Thursday, June 16, 2011

SILK FOR SALE AT BANBURY


Bonhams' Banbury Run sale next weekend in Oxford has a little-known gem in the ranks, a true connoisseur's machine, and the end of a long line of English two-strokes.  There was a time when most UK manufacturers had a 'smoker' in their lineup, even the esteemed Velocette built only quality two-stroke lightweights for many years before introducing their overhead-camshaft 'K' series in 1925.
The first Scott of 1908
 But the Scott was always something special; a remarkably advanced design when introduced in 1908, genius engineer Alfred Angus Scott created a water-cooled, twin-cylinder two-stroke, with a rigid, fully triangulated frame, two speeds, and telescopic forks!  Scotts were always very quick and handled beautifully, a fact borne out by making the fastest laps at the Isle of Man TT from 1911-14, and winning the event outright in 1912 and '13.  Very few English motorcycles had multiple gears and all-chain drive at the time, and the 'spec' of the Scotts was streets ahead of anything but the Indians which were imported for these early IoM races.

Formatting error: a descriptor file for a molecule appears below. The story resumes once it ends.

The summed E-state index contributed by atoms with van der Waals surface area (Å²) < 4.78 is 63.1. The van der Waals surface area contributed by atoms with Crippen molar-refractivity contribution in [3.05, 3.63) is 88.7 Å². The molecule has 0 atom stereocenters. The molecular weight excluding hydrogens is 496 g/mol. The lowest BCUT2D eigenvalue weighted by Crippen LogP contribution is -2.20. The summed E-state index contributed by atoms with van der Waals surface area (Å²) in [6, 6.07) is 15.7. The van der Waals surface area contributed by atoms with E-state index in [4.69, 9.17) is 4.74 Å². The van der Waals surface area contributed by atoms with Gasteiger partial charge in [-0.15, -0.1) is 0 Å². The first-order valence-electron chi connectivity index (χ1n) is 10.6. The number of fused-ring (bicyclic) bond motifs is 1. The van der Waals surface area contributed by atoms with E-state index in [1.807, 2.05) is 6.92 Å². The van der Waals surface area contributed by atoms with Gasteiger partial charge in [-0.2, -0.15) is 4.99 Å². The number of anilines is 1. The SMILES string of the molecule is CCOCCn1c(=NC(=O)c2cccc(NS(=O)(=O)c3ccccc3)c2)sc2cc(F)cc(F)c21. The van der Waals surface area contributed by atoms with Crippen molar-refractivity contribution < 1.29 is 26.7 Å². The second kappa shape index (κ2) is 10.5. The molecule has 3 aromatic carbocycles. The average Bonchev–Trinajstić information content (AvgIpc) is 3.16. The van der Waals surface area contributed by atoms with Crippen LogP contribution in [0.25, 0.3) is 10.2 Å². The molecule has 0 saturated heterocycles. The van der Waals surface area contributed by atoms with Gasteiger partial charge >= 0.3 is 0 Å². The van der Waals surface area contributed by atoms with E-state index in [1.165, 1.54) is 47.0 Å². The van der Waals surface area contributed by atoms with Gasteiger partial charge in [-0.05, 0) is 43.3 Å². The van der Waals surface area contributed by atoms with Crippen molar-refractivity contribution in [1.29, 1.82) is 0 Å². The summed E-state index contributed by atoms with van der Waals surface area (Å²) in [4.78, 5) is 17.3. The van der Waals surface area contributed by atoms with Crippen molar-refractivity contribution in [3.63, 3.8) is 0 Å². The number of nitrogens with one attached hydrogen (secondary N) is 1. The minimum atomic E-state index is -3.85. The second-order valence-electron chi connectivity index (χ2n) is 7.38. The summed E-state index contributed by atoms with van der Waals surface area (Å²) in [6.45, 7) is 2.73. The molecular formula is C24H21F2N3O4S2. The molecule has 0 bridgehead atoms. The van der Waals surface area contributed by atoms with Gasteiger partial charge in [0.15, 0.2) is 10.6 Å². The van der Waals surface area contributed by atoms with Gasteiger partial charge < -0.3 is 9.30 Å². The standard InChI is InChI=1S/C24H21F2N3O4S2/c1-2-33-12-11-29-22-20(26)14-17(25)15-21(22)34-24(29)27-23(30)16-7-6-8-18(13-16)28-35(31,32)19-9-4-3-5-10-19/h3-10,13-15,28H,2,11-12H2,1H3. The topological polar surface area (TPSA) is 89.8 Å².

A late two-speed model ca. 1927
 The original Scott two-speed system used a two primary chains on different sized sprockets, with a clutch between, giving two different ratios, the gears changed via a distinctive 'hi and low' rocking gear pedal.  Easy to use, the early two-speeders were very smooth, light, and handled beautifully.  Having only two gears is less a problem than one might imagine, while riding up hills and around bends, as corners could be taken as quickly as you dared, with no braking required!  It sounds like a boast but I've experienced it firsthand on mountainous California backroads (on the 'von Dutch' Scott, no less). A charming and endearing quality for any 'scratcher', Scotts made friends and kept them.
A late 3-speed 'Flying Squirrel
AA Scott left the company after WW1, and the range was evolved over the years to include 3-speed gearboxes and clutches, becoming gradually heavier with added sophistication, although a Flying Squirrel Clubman in the late 30s, weighing a scandalous 400lbs, could still top 90mph.  They never won another TT, and never won a 'Gold Star' at Brooklands, but they were fast and fun on the road, and easy to maintain.
A postwar 'Birmingham' Scott with teleforks